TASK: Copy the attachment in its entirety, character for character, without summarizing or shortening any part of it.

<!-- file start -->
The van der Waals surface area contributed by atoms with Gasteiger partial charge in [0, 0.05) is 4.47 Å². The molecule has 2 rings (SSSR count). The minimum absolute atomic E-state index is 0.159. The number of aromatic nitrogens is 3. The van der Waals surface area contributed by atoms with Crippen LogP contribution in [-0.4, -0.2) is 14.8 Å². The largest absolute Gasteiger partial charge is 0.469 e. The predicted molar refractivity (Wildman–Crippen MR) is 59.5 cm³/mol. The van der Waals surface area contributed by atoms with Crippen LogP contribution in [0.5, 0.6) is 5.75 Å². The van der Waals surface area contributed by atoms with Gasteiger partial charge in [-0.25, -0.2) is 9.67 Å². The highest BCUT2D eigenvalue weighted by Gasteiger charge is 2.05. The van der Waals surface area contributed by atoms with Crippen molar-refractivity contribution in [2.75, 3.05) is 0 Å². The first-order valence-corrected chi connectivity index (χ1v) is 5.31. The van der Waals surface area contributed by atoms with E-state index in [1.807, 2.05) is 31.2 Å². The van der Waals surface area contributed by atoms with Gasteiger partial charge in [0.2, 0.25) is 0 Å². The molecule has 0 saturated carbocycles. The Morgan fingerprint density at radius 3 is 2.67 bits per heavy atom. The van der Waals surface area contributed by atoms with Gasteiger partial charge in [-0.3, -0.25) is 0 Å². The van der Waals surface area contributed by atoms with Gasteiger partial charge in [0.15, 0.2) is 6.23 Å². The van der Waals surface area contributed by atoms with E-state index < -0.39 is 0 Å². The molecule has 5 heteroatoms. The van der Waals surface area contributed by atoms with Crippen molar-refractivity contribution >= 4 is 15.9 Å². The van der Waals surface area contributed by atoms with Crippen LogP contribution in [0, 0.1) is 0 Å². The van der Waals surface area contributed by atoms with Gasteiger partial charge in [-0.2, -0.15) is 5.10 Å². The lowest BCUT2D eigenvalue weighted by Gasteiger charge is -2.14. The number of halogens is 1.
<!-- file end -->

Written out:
The van der Waals surface area contributed by atoms with Gasteiger partial charge in [0, 0.05) is 4.47 Å². The molecule has 2 rings (SSSR count). The minimum absolute atomic E-state index is 0.159. The number of aromatic nitrogens is 3. The van der Waals surface area contributed by atoms with Crippen LogP contribution in [-0.4, -0.2) is 14.8 Å². The largest absolute Gasteiger partial charge is 0.469 e. The predicted molar refractivity (Wildman–Crippen MR) is 59.5 cm³/mol. The van der Waals surface area contributed by atoms with Crippen LogP contribution in [0.5, 0.6) is 5.75 Å². The van der Waals surface area contributed by atoms with Gasteiger partial charge in [-0.25, -0.2) is 9.67 Å². The highest BCUT2D eigenvalue weighted by Gasteiger charge is 2.05. The van der Waals surface area contributed by atoms with Crippen molar-refractivity contribution in [2.75, 3.05) is 0 Å². The first-order valence-corrected chi connectivity index (χ1v) is 5.31. The van der Waals surface area contributed by atoms with E-state index in [1.807, 2.05) is 31.2 Å². The van der Waals surface area contributed by atoms with Gasteiger partial charge in [0.2, 0.25) is 0 Å². The molecule has 0 saturated carbocycles. The Morgan fingerprint density at radius 3 is 2.67 bits per heavy atom. The van der Waals surface area contributed by atoms with Gasteiger partial charge in [-0.3, -0.25) is 0 Å². The van der Waals surface area contributed by atoms with Gasteiger partial charge in [0.15, 0.2) is 6.23 Å². The van der Waals surface area contributed by atoms with E-state index < -0.39 is 0 Å². The molecule has 5 heteroatoms. The van der Waals surface area contributed by atoms with Crippen molar-refractivity contribution >= 4 is 15.9 Å². The van der Waals surface area contributed by atoms with Crippen LogP contribution in [0, 0.1) is 0 Å². The van der Waals surface area contributed by atoms with Gasteiger partial charge in [-0.2, -0.15) is 5.10 Å². The lowest BCUT2D eigenvalue weighted by Gasteiger charge is -2.14. The number of halogens is 1.